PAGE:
1 iPod 30 pin Connector - Sparkfun http://www.sparkfun.com/commerce/categories.php - DEV-00704 $4.95
1 1/8" stereo jack - Radio Shack - 274-249 $2.99 Optional

Here's another hint. Buy the Sparkfun docking connector! In fact, don't buy the model I bought, they have a new one called the PodBreakout, DEV-08295, $14.95 which makes soldering these little buggers much easier. I mentioned "do-overs." I don't remember how many mistakes I made with this connector (DEV-00704). Several times I accidentally broke off the internal pins after installation. I ended up having to pull out pins from pins I knew I wasn't going to use to replace the ones I broke. By the way, if you do get model DEV-00704, I found it much easier to pull the pin out of the connector body, solder and heat shrink the wire and then replace it back into the body. There's less of a chance of soldering two adjacent pins together.

Don't think you can cut corners by using an iPod connector from one of those off brand iPod chargers. I bought two of these and found they only contain the pins for charging your iPod. They do not have the pins for the Left and Right Audio Line Out (pins 2, 3, 4). iPod Docking Connector Pinout Save yourself some heartache, just buy the Sparkfun docking connector...

At this point, pull out the cassette tape mechanism. Mine had four screws and two connectors. Now you have lots of space for a docking cradle.

The fabrication of the iPod docking cradle is straight forward. Basically, you are building a "box" out of 1/16" acrylic sheet. Find a location for the cradle. I have an iPod Nano 2G so even with its case, it was slim enough to fit where the mechanical cassette tape buttons used to be.

After you've chosen a suitable location, mock up the box in cardboard then transfer it to the acrylic sheet. Cut it out and glue it together using the acrylic glue. Cut a hole in the bottom so the docking connector will fit snugly in the hole. Glue this in place only after you're 100% sure all connections are working correctly, see below steps.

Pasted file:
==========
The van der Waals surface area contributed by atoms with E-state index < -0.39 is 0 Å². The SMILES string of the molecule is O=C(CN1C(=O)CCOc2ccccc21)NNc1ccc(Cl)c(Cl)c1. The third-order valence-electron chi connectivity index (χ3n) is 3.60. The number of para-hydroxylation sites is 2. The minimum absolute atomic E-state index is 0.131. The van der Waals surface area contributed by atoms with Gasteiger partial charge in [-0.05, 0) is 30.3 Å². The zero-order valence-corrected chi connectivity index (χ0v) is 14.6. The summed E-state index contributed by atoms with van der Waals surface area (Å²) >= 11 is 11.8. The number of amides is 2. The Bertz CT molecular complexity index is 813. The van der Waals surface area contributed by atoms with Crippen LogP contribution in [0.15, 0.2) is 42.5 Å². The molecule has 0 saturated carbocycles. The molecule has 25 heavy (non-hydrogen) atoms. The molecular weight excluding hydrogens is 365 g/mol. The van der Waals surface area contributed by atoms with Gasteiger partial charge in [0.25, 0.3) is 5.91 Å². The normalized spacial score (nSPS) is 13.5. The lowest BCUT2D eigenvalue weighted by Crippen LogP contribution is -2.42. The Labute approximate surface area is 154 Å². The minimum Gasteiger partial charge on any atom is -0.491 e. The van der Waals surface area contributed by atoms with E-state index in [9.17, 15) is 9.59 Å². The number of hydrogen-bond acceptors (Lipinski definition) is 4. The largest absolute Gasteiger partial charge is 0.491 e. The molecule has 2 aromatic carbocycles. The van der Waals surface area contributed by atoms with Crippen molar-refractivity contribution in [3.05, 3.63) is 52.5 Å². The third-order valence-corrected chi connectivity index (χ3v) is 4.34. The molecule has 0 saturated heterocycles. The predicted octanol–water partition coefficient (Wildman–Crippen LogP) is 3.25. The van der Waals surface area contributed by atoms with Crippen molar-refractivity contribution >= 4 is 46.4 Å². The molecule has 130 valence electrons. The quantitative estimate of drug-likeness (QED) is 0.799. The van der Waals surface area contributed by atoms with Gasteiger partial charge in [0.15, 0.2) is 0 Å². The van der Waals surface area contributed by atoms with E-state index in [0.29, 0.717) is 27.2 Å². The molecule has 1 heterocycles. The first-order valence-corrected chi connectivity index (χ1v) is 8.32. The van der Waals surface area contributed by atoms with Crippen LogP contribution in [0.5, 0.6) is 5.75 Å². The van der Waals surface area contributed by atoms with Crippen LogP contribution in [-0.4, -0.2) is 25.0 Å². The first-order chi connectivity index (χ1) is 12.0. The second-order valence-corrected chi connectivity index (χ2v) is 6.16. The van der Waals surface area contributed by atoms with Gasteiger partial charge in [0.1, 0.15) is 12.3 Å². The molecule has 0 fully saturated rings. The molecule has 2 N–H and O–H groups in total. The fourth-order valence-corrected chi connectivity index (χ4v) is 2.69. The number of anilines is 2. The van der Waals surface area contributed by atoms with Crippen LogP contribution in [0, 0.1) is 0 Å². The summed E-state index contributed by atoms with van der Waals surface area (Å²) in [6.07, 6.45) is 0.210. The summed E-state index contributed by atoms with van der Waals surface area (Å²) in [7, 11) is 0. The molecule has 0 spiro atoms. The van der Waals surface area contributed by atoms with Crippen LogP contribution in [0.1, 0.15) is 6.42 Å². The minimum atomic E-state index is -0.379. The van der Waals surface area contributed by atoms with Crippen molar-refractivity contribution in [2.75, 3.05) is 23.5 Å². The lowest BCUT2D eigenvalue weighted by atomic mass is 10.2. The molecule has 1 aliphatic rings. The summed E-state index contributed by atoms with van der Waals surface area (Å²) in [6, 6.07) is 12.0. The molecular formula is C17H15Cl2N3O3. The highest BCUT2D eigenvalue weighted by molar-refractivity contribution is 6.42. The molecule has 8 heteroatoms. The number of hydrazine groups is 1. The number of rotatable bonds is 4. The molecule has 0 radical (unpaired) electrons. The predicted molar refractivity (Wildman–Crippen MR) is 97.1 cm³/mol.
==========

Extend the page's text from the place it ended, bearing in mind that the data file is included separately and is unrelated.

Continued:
I had to grind down some plastic bits inside the boombox enclosure which wasn't easy because it was hard to get a big file into a tiny space. In the end, I used a cardboard nail file that was broken in half. A Dremel would have helped but I don't have one.

I also had enough room to install and On/Off switch (red button) and a stereo Line In jack (see STEP 4, below). Before gluing to the boombox you can spray paint it like I did.

Step 3: HOW TO RESOLVE THE IMPEDANCE MATCHING PROBLEM

Parts Needed:
2 Audio Isolation Transformers - Radio Shack Radio Shack - 273-1380 $2.99
Scrap of perfboard

Okay, here's the biggest hint of the entire mod. In STEP 1, I found a clean line. However, after I wired up the docking connector to test it, the Audio Line Out (Pins 2, 3, 4) Pinout signal was waaaaaay overdriven. I tested it with the headphone output and it sounded fine at about 1/2 iPod volume. However, the volume doesn't work when you use the Audio Line Out from the docking connector. The sound was absolutely gross. Back to the internet for some research I went.

On the internet I ran across some black magic called "impedance matching." Here's a link for some information. http://hyperphysics.phy-astr.gsu.edu/hbase/audio/imped.html Turns out, the Audio Line Out from the iPod is high impedance while the headphone output is low impedance. I figured the cassette tape circuit is designed for low impedance since it sounded fine with the headphone output connected. I needed to figure out how to lower the impedance of the iPod's Audio Line Out. I first tried to insert a simple headphone volume control in between the Audio Line Out and "clean line." All that did was made an overdriven signal less loud but still gross.

Then, I came across this device at DAK Industries. Impedance thingy It takes a low impedance circuit and matches it to a high impedance circuit via an isolation transformer. I wondered if I could reverse that principle.

Back to Radio Shack. I found these audio transformers and bought two of them (one for each channel). I used these "backwards."

I wired and heat shrunk the 8 ohm windings of the transformers to the "clean line" found in STEP 1. The bigger 1K ohm windings I connected to the docking connector (pins 2, 3, 4) Pinout. The grounds can be wired per the diagram. I mounted the transformers on an old piece of old perfboard. Then I modded one of the cassette mechanism brackets to mount the transformers. Lo and behold, the transformers worked! Booya!